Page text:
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Ombra mai fu

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"Ombra mai fu" ("Never was a shade…"), also known as "Largo from Xerxes" or "Handel's Largo", is the opening aria from the opera Serse (1738) by George Frideric Handel.


The opera was a commercial failure, lasting only five performances in London after its premiere. In the 19th century, however, the aria was rediscovered and became one of Handel's best-known pieces. Handel adapted the aria from the setting by Giovanni Bononcini, who, in turn, adapted it from the setting by Francesco Cavalli. All three composers had produced settings of the same opera libretto by Nicolò Minato.


Originally composed to be sung by a soprano castrato (and typically sung in modern performances of Serse by a countertenor, contralto or a mezzo-soprano; sometimes even by a tenor or high baritone an octave below),[1] it has been arranged for other voice types and instruments, including solo organ, solo piano, violin or cello and piano, and string ensembles, often under the title "Largo from Xerxes" or (as in Thornton Wilder's Our Town) simply "Handel's Largo", although the original tempo is marked larghetto.

In the opera, the aria is preceded by a short recitativo accompagnato of 9 bars, setting the scene ("Frondi tenere e belle"). The aria itself is also short; it consists of 52 bars and typically lasts three to four minutes.

\new Staff \with { \remove "Time_signature_engraver" } { \clef treble \key f \major c'_"Range" (f'')}

The instrumentation is for a string section: first and second violins, viola, and basses. The key signature is F major, the time signature is 3/4 time. The vocal range covers C4 to F5 with a tessitura from F4 to F5.


Plane tree (planted in 1680)

The title translates from the Italian as "Never was a shade". It is sung by the main character, Xerxes I of Persia, admiring the shade of a plane tree.

Frondi tenere e belle
del mio platano amato
per voi risplenda il fato.
Tuoni, lampi, e procelle
non v'oltraggino mai la cara pace,
né giunga a profanarvi austro rapace.

Ombra mai fu
di vegetabile,
cara ed amabile,
soave più.

Tender and beautiful fronds
of my beloved plane tree,
let Fate smile upon you.
May thunder, lightning, and storms
never disturb your dear peace,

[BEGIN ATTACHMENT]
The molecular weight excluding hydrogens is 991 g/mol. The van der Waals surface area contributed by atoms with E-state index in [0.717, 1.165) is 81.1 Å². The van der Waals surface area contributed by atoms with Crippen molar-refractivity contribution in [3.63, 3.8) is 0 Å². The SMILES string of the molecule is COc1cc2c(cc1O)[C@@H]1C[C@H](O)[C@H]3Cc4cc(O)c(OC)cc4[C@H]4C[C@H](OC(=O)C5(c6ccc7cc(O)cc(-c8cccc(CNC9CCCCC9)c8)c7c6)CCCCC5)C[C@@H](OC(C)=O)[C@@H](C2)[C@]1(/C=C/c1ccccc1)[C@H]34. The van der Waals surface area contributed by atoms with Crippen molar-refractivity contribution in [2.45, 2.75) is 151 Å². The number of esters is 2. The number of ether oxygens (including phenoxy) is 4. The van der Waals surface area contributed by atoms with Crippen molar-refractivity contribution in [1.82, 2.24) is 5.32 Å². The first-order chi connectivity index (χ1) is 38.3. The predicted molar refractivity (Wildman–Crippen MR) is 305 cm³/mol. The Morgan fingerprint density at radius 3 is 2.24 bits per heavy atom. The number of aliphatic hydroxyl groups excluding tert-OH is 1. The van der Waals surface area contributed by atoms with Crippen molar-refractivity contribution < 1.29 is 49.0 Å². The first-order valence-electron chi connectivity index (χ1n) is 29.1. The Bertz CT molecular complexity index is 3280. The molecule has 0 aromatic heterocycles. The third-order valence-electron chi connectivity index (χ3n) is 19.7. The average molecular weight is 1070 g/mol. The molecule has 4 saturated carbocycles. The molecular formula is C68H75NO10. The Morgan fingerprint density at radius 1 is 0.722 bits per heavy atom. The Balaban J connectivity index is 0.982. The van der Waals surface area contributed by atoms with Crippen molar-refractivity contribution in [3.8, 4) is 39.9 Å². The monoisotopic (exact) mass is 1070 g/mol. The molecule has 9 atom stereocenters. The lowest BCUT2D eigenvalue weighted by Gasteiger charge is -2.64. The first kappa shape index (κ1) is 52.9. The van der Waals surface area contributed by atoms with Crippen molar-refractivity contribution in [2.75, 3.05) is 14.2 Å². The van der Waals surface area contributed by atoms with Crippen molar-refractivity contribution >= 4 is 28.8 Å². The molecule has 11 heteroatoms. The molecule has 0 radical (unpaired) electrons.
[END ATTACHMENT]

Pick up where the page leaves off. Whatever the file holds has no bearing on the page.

nor may you by blowing winds be profaned.

Never was a shade
of any plant
dearer and more lovely,
or more sweet.

Because the piece is often sung out of the context of the opera there exist numerous contrafacta both secular and sacred[2] as well as paraphrases and translations. An example of the latter is "Beneath these leafy trees sweet peace receives me" from the chapter entitled "The EE vowel" in Functional Lessons in Singing.[3]

Media and film[edit]

On 24 December 1906, Reginald Fessenden, a Canadian inventor and radio pioneer, broadcast the first AM radio program, which started with a phonograph record of "Ombra mai fu".[4][5]

A 1980s electronic mix instrumental version of the aria can be heard in the cherry blossom viewing scene and forms a central part of Kon Ichikawa's 1983 film The Makioka Sisters.[6]

The song is also used in the Stephen Frears film Dangerous Liaisons (1989) during a private performance in an aristocratic salon. The song was performed by the Portuguese soloist, Paulo Abel do Nascimiento.

In the 1995 BBC adaptation of Jane Austen's Pride and Prejudice, the character Mary Bennet (played by Lucy Briers) plays and sings the song (though rendered in English as "Slumber, dear maid") during a critical scene at the Netherfield Ball.

The song plays a prominent role in Sebastián Lelio's 2017 film A Fantastic Woman, in which Marina, a transgender woman and singer, performs the aria before an audience towards the end of the film. [7] [8]

The song is played during the end credits of the 2023 mystery thriller film The Tutor, performed by Alexander Bornstein and Edward Underhill.

The song plays during the closing scenes of the 2023 Christmas comedy-drama film The Holdovers, as Mr Hunham packs up his room.


  1. ^ Xerse oder der verliebte König ed. O Hagen (Peters 1924) gives the title role as "Tenor" and as late as 1962 it was so sung by Luigi Alva, according to Serse#Performance history
  2. ^ "Father in heav'n, Thy children hear...."(The Sunday Album of Sacred Songs (pp.46-47) (London: Bayley & Ferguson, ca.1911); "Holy art Thou" (The Ambrose Edition of Church Music, No.57, arr. for chorus by 'Leigh Kingsmill' pseudonym of Alfred William Phillips, 1844-1936, London: Ambrose Abbott & Co., n.d.); &c
  3. ^ Ivan Trusler and Walter Ehret: Functional Lessons in Singing (1960, 2nd ed. 1972, Prentice-hall New Jersey)
  4. ^ Collins, Ace (2010). Stories Behind the Best-loved Songs of Christmas. Grand Rapids, Michigan: Zondervan. pp. 137–138. ISBN 978-0-310-87387-7.
  5. ^ Fessenden, Helen (1940). Builder of Tomorrows. New York: Coward-McCann. pp. 153–154. Retrieved 25 January 2020.
  6. ^ Salazar, David (18 June 2020). "Opera Meets Film: How Kon Ichikawa's Use of 'Ombra Mai Fu' Explores Theme in 'The Makioka Sisters'". OperaWire. Retrieved 19 September 2020.
  7. ^ "Opera Meets Film: 'Ombra Mai Fu' as a Call for Respect in 'A Fantastic Woman'". 15 March 2018.
  8. ^ "A Fantastic Woman".

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